We all feel tired from time to time, in fact feeling exhausted is so common that GPs have an acronym for the condition - TATT, Tired all the time!
Often we’ll feel tired if we’ve had too many late nights, lots of stress at work, over exercising or perhaps a baby keeping you up at night.
But when tiredness or exhaustion go on for significant periods of time they can begin to affect your life and your ability to get on with working and doing the things you enjoy doing. If this is the case, it might be time to seek help and book an appointment with your GP. You might be suffering from one of these health conditions known to cause tiredness or fatigue.
One of the most common medical reasons for feeling constantly run down is iron deficiency anaemia.
Symptoms of anaemia will make you feel lethargic with tired, heavy muscles. You might feel like you just can’t be bothered to do or plan anything and that easy tasks have begun to feel like bigger challenges to face.
Often women with heavy periods or who are pregnant can experience bouts of anaemia and it’s usually very easy to treat with iron tablets or supplements being prescribed to redress the imbalance in blood levels.
Anaemia can also affect men and postmenopausal women - in this case the cause is likely to be related to stomach and intestine problems, such as an ulcer or over use of non-steroid anti-inflammatory drugs. Seeking advice from your GP is important in this case to identify the issue.
Your tiredness could simply be down to a lack of good quality sleep which is often caused by a condition called sleep apnoea. If you suffer from sleep apnoea your throat will narrow or close during sleep and will repeatedly interrupt your breathing.
When this happens, not only will you snore quite loudly but your blood’s oxygen levels will dramatically drop. Added to this sleep apnoea sufferers will regularly wake in the night because of the difficulty with breathing, which means waking up feeling exhausted the next day.
It's most common in overweight middle-aged men. Drinking alcohol and smoking makes it worse. Your GP might suggest that you wear a gum shield or mask to aid breathing in the night, or if conditions are more severe surgery to help your breathing (like removing tonsils) can prove successful.
Another reason for chronic tiredness could be related to your thyroid, in particular if you’re suffering from an underactive thyroid, or hypothyroidism.
Hypothyroidism occurs when the thyroid gland stops producing the hormones the body needs to regulate your metabolism (in other words, the process that turns food into good energy). When the thyroid stops working properly many of the body’s functions slow down, making you feel slow, tired and sluggish.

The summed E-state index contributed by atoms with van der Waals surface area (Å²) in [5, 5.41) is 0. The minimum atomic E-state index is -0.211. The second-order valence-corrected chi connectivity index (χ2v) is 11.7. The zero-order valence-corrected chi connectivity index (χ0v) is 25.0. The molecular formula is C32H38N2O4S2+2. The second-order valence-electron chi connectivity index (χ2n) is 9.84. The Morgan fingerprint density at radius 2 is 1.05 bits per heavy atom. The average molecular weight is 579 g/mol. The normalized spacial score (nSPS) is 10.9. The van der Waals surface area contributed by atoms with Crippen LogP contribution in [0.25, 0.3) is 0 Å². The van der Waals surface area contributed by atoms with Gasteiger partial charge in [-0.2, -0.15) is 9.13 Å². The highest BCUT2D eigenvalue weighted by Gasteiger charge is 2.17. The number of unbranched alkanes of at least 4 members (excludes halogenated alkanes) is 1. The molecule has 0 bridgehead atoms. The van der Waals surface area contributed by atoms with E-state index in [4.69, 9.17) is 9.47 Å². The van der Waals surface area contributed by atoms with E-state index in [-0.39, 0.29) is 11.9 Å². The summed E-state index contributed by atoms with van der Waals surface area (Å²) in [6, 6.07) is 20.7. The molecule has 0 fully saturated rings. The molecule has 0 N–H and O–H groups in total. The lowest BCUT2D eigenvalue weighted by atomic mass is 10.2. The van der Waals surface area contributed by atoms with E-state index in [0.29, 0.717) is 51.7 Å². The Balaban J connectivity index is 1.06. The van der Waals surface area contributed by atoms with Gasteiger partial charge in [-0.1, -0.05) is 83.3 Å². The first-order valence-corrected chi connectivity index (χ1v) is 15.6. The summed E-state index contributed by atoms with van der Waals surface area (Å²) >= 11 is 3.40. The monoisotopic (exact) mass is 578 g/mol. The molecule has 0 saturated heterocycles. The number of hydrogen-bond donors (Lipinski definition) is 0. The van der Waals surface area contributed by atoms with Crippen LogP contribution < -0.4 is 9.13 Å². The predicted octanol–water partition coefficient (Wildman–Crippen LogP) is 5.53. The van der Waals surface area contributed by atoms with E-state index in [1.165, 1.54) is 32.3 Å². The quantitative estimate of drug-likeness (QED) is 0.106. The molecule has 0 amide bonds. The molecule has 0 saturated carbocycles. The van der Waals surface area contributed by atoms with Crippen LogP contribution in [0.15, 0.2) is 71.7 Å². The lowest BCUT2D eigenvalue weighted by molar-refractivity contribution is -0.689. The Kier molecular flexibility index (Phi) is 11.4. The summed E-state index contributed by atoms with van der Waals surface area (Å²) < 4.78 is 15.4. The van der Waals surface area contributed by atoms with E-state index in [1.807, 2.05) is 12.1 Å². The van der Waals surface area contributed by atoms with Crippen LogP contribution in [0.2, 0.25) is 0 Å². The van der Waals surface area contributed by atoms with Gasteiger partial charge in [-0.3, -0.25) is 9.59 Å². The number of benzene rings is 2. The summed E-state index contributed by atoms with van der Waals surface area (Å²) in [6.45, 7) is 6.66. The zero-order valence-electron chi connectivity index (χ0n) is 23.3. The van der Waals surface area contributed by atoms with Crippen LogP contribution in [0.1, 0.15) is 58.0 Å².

You might also put on weight and have aching muscles and dry skin if your thyroid stops working and it's most common in women and happens more often as you get older.
Your GP can diagnose an underactive thyroid by taking a simple blood test, and it can be treated easily with replacement hormone tablets.
Diabetes is a lifelong condition that causes a person’s blood sugar level to become too high. One of the main symptoms of both type 1 and type 2 diabetes is feeling very tired.
In type 1 diabetes the body’s immune system attacks and destroys the cells that produce insulin.
In type 2 diabetes, either the body does not produce enough insulin or the body’s cells don’t react efficiently to insulin.
Type 2 diabetes is more common than type 1, in fact in the UK around 90% of all adults with diabetes have type 2.
If you’re feeling tired and exhausted, feeling thirsty, peeing a lot (especially through the night) and you’re losing weight, it’s a good idea to ask you GP to run blood tests to check for diabetes.
Depression affects people in many different ways and can cause a wide variety of symptoms including making you feel drained of energy and the ability to get up and go.
Often it can stop you falling asleep, interrupt your sleep or cause you to wake up early in the morning, which makes you feel more tired during the day - and can make dealing with the condition even more difficult.
Many people wait a long time before seeking help for depression but it’s best not to put it off. There is a huge amount of help available and the sooner you see a doctor the sooner you can be on your way to recovery.
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